Kerala Kaumudi Online
Tuesday, 30 May 2023 7.45 AM IST

People are the ones who lost in assembly battle


It can be considered a relief that the legislative session was cut short after days of absurd drama. The Assembly did not get an opportunity to consider various issues affecting people's lives. Even though it was a budget session, there was no serious discussion. The matters that needed to be considered by the House till March 30 were considered on Tuesday in just half an hour and passed in one go. Many people will not be ready to accept the government's explanation that the session was cut short as it was impossible to smoothly conduct the session.

One cannot help but say that the opposition's protest strategy allowed the government to run away from unpleasant and difficult issues. The opposition was able to fulfil what the government wanted. As usual, it was the people who lost due to the battle between the two sides. Significant changes, including new tax proposals, are coming from April 1. These changes will raise the cost of living. Discussion and passage of budget-related finance bills were one of the main agenda items in this session. Everything went awry in the noise and protest raised by the opposition against the denial of permission to introduce adjournment motions.

People are now doomed to pay higher rates for everything from April 1 without any protest. The cess of Rs 2 on petrol and diesel introduced in the budget is going to be a part of the common man's life. The rate hike will be applicable to land transactions and vehicles. The increase in the fair value of land is twenty percent. Tax on building tax, liquor, new vehicles etc will increase. The finance minister, who came up with many tax proposals that would adversely affect the people, got an opportunity to implement them without facing any criticism. It is not certain whether the opposition, which was stuck on the issue of the adjournment motion, did not understand any of this. In any case, both sides are equally responsible for the budget meeting being disrupted in this way. There is so much drama and tension taking place during the sessions of the Parliament and state legislatures that one starts to wonder why they are even convening. It is said that assemblies should meet for at least a third of the year. However, such a practice is not seen in any state. Most of the sessions are held only to fulfil the constitutional obligation to meet once every six months. If convened, legislation and discussions will be only for the namesake. Bills are passed without any discussion. There will always be political issues to create a ruckus and fight. The focus of those on the ruling front and the opposition will be on political issues aimed at the next election.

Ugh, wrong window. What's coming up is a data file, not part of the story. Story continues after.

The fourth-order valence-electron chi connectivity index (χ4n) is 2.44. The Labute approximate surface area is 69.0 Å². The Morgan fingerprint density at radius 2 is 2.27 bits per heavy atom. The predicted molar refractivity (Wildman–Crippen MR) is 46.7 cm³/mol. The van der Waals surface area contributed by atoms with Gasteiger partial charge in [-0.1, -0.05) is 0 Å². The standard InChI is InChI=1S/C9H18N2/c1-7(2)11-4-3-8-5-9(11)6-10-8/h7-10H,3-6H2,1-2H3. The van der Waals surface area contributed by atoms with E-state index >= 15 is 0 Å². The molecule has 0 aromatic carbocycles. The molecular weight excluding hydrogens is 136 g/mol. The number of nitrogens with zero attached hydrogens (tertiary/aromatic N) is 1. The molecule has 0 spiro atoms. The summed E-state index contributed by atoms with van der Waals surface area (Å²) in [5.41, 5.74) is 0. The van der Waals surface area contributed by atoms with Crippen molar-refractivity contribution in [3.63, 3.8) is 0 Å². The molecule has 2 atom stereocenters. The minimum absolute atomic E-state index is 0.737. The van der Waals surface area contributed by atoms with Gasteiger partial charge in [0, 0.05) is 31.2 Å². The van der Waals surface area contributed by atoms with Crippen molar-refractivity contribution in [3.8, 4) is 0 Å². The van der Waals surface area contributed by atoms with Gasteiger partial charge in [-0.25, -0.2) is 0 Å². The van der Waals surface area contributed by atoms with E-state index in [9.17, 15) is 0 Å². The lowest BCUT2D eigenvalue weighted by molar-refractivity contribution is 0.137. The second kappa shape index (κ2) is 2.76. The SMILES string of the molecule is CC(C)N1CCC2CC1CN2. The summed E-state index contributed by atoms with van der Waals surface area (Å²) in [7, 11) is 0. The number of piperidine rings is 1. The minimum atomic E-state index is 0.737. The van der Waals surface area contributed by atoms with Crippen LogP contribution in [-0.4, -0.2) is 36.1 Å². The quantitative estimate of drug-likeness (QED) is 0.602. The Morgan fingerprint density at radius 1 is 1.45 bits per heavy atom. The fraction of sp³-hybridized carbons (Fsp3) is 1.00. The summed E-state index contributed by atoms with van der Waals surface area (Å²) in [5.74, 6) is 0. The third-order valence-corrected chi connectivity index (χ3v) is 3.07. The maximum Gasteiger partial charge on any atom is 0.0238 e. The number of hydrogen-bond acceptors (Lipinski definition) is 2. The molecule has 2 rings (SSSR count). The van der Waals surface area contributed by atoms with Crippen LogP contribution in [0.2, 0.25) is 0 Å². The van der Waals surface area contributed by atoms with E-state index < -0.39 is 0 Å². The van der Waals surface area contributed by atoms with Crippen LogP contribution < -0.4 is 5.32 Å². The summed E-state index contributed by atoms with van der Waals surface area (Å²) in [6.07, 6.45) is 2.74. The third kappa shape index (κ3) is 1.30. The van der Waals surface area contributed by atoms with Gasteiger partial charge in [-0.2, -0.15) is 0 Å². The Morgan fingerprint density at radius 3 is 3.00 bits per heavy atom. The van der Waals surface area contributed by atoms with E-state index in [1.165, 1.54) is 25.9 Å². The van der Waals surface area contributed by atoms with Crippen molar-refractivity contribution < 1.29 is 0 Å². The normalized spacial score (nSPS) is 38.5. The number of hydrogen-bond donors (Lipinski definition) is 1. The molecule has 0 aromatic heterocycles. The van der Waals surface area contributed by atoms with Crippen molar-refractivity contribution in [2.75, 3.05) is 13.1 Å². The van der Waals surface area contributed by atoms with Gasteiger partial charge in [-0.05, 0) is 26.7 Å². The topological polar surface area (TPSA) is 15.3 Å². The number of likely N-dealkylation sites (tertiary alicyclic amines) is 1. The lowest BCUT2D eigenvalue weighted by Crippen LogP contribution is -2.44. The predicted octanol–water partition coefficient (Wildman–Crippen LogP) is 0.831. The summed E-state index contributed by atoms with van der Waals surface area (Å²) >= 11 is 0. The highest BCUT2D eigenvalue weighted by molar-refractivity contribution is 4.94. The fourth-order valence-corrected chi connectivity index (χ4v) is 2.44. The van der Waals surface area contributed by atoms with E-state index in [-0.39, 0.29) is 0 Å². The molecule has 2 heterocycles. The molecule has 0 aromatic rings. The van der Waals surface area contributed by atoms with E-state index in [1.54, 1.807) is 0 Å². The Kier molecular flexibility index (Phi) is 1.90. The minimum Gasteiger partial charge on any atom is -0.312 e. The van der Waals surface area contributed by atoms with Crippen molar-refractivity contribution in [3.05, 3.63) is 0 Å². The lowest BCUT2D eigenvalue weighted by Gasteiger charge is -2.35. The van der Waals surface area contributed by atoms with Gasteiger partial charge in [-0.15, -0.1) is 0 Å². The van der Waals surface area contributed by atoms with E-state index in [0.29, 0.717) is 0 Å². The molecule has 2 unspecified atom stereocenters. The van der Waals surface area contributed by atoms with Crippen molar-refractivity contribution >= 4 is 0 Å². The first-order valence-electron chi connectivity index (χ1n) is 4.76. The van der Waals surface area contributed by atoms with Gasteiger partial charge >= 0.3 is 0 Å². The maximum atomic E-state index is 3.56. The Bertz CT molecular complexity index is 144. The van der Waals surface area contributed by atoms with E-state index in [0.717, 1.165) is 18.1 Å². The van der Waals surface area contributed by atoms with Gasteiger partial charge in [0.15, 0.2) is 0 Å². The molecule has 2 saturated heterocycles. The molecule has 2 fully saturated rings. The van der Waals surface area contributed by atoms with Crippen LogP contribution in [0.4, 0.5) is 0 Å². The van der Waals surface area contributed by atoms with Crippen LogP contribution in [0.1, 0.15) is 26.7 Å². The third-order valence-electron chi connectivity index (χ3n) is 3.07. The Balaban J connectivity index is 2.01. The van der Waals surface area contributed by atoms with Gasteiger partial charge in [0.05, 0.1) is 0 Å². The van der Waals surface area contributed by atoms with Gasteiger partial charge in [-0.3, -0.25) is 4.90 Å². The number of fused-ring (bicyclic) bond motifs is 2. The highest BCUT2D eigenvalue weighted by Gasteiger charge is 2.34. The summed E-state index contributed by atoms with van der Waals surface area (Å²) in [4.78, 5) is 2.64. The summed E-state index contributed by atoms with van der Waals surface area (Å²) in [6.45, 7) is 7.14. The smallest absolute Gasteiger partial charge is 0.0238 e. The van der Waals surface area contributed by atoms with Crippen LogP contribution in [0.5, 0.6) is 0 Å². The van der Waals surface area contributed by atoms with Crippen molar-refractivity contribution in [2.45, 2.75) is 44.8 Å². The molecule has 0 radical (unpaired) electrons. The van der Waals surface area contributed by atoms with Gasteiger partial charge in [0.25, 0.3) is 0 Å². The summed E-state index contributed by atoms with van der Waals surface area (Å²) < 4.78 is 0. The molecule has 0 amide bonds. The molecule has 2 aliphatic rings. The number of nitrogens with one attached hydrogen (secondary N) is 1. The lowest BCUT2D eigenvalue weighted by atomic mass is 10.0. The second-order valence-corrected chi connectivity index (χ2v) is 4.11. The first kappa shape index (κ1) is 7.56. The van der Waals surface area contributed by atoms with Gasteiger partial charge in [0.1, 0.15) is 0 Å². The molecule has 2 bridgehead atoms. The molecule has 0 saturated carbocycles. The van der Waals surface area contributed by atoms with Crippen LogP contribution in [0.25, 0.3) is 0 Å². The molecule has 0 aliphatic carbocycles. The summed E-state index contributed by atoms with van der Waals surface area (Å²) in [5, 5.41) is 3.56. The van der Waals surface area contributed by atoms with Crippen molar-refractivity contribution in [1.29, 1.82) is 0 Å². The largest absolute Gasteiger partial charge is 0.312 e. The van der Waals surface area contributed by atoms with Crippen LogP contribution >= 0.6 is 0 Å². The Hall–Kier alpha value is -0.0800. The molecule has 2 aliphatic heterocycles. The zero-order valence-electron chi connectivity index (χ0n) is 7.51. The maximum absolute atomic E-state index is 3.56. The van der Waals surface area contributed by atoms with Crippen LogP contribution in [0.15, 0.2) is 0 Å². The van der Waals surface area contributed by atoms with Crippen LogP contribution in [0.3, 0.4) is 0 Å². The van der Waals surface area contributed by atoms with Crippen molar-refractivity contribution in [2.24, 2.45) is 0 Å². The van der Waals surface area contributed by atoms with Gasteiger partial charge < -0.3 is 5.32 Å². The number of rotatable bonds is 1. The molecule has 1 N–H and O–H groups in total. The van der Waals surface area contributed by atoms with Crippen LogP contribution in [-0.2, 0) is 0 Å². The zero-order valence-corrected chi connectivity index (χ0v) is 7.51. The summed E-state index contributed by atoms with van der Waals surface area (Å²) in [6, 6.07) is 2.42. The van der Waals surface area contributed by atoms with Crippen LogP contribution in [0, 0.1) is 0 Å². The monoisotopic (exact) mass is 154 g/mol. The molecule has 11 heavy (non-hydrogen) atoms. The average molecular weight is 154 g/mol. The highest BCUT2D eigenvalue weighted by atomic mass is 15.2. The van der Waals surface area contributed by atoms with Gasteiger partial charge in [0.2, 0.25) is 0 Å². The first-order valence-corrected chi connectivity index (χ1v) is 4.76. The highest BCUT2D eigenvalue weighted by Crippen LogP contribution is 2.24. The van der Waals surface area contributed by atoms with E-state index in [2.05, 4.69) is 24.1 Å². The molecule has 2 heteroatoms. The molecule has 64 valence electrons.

Half a dozen bills, including money bills, were passed in one go on Tuesday amid the uproar in the Kerala assembly. The Private Forest Amendment Bill was passed by avoiding the checking by the subject committee. The controversial Public Health Bill was also similarly passed by the assembly. The government does not face any difficulty in these matters as it has a large majority in the House. It is not a good sign that those who are passionate about democratic systems proceed unilaterally by avoiding discussions and debates.

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